Posted by Kipp Jones
Skyhook has long been a quiet member of the billion transaction club. For years, we’ve been handling billions of location requests around the globe, augmenting and accelerating end-device location capabilities since before the original iPhone came to market. Hundreds of millions of devices have relied on Skyhook to ensure that location is not only accurate, but that it is responsive and helps provide optimal user experience to the users of those devices.
But we’ve never really talked about how we do what we do. This post begins a series of articles that describe various aspects of the Skyhook system:
What we do with all of that data
How our SDKs provide the services they provide
How we ensure privacy regarding location data
What Skyhook is doing to continue the long history of innovation in the location services domain.
First, a quick walk down memory lane. Skyhook was founded over 11 years ago to provide location services to mobile devices by making use of the still developing Wi-Fi network of access points around the world. In 2003, this was a really big idea because there were no smart phones — especially those with Wi-Fi. That, and the deployment of Wi-Fi was still in its infancy. And there were no consumer-based apps that were around to take advantage of this location information. And everybody thought GPS was the ultimate solution. Other than that, it was clearly a foregone conclusion that hybrid positioning with Wi-Fi as a core component was going to be the winner...
Nonetheless, we built it. In fact, if you are interested in the history of location and what part Skyhook has played in that, I’d recommend picking up a copy of "You Are Here: From the Compass to GPS, the History and Future of How We Find Ourselves” written by Hiawatha Bray, a reporter for the Boston Globe. The book, which was published earlier this year is a compelling read if you are interested in the technology of location and are curious about who some of the key players have been over the years in the continuing development of location and mapping technologies.
As Hiawatha tells it:
“In Chapter 6 we witness a welcome accident. Millions of homes and businesses have installed Wi-Fi radio networks to connect computers and smartphones to the Internet. Hardly any of them knew that they were also remapping cities around the world. It took a couple of businessmen in Boston to realize that each Wi-Fi device could become a navigational beacon. When they proved the idea worked, they found themselves in a high-stakes showdown with the most powerful technology company on earth.”
Hopefully that whets your appetite as I start to drill into a bit more technical mumbo jumbo about how we do what we do.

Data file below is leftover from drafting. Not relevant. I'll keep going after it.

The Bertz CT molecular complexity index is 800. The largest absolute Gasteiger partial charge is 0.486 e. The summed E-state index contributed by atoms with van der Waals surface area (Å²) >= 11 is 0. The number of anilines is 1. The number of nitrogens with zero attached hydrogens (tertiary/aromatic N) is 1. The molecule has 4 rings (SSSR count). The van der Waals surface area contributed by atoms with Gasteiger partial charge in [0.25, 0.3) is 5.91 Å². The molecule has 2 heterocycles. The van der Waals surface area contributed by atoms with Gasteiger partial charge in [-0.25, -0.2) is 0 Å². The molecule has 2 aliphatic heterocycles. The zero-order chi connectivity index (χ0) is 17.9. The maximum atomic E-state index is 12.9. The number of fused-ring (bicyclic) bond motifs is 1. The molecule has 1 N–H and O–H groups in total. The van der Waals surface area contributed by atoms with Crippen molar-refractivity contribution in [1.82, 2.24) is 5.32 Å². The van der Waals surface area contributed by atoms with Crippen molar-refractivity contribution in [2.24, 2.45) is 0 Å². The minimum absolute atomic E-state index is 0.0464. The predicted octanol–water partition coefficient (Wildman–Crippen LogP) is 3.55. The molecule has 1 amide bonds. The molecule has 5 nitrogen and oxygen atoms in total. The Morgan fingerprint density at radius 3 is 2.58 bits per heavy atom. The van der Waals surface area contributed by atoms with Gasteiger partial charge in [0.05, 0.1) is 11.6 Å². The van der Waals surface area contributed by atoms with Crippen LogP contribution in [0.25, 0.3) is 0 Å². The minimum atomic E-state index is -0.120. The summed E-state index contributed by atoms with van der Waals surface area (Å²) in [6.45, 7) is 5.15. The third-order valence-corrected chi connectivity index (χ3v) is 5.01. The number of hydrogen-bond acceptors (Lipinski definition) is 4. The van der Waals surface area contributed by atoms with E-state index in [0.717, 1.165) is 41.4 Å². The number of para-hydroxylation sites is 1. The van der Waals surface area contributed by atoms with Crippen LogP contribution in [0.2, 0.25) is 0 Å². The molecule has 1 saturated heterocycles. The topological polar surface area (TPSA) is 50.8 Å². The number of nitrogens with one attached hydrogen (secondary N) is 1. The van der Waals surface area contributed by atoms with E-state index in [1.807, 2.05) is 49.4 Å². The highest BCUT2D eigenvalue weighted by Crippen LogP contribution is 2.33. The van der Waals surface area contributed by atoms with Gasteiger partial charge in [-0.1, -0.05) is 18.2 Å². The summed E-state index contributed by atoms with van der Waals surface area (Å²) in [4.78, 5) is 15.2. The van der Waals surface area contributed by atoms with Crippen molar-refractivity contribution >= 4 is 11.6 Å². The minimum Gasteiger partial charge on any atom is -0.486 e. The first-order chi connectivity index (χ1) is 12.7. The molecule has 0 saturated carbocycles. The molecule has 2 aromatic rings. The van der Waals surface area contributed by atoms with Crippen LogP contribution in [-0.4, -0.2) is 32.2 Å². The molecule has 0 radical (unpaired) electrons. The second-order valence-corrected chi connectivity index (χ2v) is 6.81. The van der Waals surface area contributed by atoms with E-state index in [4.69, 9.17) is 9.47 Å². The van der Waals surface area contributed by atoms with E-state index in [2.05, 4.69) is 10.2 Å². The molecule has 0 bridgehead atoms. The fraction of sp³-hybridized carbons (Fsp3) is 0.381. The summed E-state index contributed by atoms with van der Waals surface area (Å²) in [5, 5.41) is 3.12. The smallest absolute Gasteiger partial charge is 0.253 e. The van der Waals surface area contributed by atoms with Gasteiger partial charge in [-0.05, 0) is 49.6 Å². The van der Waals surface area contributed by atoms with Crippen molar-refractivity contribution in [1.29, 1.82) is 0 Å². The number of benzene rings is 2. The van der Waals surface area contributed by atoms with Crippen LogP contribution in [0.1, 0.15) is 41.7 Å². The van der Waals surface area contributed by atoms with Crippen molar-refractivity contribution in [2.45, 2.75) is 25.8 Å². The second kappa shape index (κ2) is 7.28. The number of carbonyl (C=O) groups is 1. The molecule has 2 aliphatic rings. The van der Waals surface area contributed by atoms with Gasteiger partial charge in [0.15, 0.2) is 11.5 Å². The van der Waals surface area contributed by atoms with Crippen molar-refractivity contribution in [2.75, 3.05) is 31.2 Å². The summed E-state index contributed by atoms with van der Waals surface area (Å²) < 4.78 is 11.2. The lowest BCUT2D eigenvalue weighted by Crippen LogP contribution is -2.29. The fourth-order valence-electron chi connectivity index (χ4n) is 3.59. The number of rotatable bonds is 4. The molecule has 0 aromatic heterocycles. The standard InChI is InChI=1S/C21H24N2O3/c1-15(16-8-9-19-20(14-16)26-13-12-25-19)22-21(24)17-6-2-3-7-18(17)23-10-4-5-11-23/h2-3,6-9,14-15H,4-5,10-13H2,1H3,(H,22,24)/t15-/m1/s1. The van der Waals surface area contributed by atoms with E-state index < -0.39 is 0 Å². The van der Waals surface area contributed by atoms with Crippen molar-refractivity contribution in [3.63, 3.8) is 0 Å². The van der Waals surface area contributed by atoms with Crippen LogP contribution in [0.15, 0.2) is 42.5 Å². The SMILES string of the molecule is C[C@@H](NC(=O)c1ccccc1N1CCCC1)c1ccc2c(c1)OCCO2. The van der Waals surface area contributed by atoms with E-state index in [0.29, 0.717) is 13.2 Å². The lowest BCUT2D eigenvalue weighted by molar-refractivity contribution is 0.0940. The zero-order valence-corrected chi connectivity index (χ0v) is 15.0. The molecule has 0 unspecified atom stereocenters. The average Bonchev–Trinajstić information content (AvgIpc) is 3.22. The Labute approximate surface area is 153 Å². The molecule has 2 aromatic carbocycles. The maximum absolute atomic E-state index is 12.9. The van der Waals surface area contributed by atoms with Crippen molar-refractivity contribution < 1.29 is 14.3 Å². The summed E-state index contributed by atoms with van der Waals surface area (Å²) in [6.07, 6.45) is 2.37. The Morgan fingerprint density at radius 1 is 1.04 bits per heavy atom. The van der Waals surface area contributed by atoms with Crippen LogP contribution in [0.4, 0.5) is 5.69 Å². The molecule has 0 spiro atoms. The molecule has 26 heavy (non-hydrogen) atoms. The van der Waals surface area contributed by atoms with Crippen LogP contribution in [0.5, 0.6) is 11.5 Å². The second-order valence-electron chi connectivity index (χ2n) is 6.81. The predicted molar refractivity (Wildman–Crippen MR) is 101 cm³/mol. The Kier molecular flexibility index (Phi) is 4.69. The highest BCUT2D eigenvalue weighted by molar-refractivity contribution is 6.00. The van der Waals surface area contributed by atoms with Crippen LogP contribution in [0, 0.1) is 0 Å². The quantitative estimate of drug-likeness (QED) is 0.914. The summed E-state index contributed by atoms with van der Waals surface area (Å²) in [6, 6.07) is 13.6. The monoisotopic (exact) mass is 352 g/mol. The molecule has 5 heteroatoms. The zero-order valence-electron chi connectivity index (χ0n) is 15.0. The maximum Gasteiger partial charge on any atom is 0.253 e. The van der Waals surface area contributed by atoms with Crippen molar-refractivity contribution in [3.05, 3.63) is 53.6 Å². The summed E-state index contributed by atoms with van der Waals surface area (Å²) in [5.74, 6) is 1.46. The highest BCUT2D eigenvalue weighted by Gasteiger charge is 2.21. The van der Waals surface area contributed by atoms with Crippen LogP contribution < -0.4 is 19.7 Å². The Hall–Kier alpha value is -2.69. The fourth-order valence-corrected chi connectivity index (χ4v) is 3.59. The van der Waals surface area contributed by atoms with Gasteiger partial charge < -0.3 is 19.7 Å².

The basics of the idea boils down to this: if you know where a radio beacon is, you can estimate your location based on the signal coming from that beacon. Better yet, if you know where multiple of them are and you can measure the signal from several of them, you can increase your the accuracy with which you can compute your location.
Figure 1: Example of receiving multiple Wi-Fi radio samples. Each radio signal is converted to a computed distance using signal strength and known characteristics of the AP.
Using Figure 1 as our model we can walk through an example of how this works.
When asked for location, a user’s device will either have or will begin to scan for radio signals. Each Wi-Fi access point operating in infrastructure mode sends out periodic Beacon Frame (in general at 100ms intervals). These beacon frames contain some key elements that we take advantage of, namely, the BSSID (e.g. MAC Address) and the device records the received signal strength of the packet. The MAC address is critical to how the system works, as it provides the key to look up information in our database about the location and qualities of that particular Wi-Fi access point.
The signal strength allows us to compute the approximate distance from that access point by using a path-loss model for Wi-Fi signal propagation. We combine that with properties we have learned about each AP to properly weight that access point relative to the others in a trilateration process.
Now this idea in and of itself is not new and can be traced way back. What is quite a bit different about using Wi-Fi access points as location beacons on a global scale is that we don’t manage the beacons. Historically, location systems using location beacons largely relied on beacons which had a precisely known location because the location system was built by the company/government that owned the beacons. As a contrast, we live in a world where our beacons can simply be shut off, moved across the street, moved around the world, and appear out of the blue.
In essence, our network of beacons is a constantly shifting, living network. This represents a fairly significant challenge, especially when you scale to, well, the world. The world of Wi-Fi is a big, dynamic, moving, changing, growing beast. And our goal has long been to tame this beast. And along the way, we’ve extended our location network to include Cell based location, GPS based location, and even added on-device sensors into the mix.
Today, we ‘manage’ a system that has seen over 1 billion access points and more than 40 Million cell base stations around the globe. And we aren’t stopping there — but we’ll save that for another post!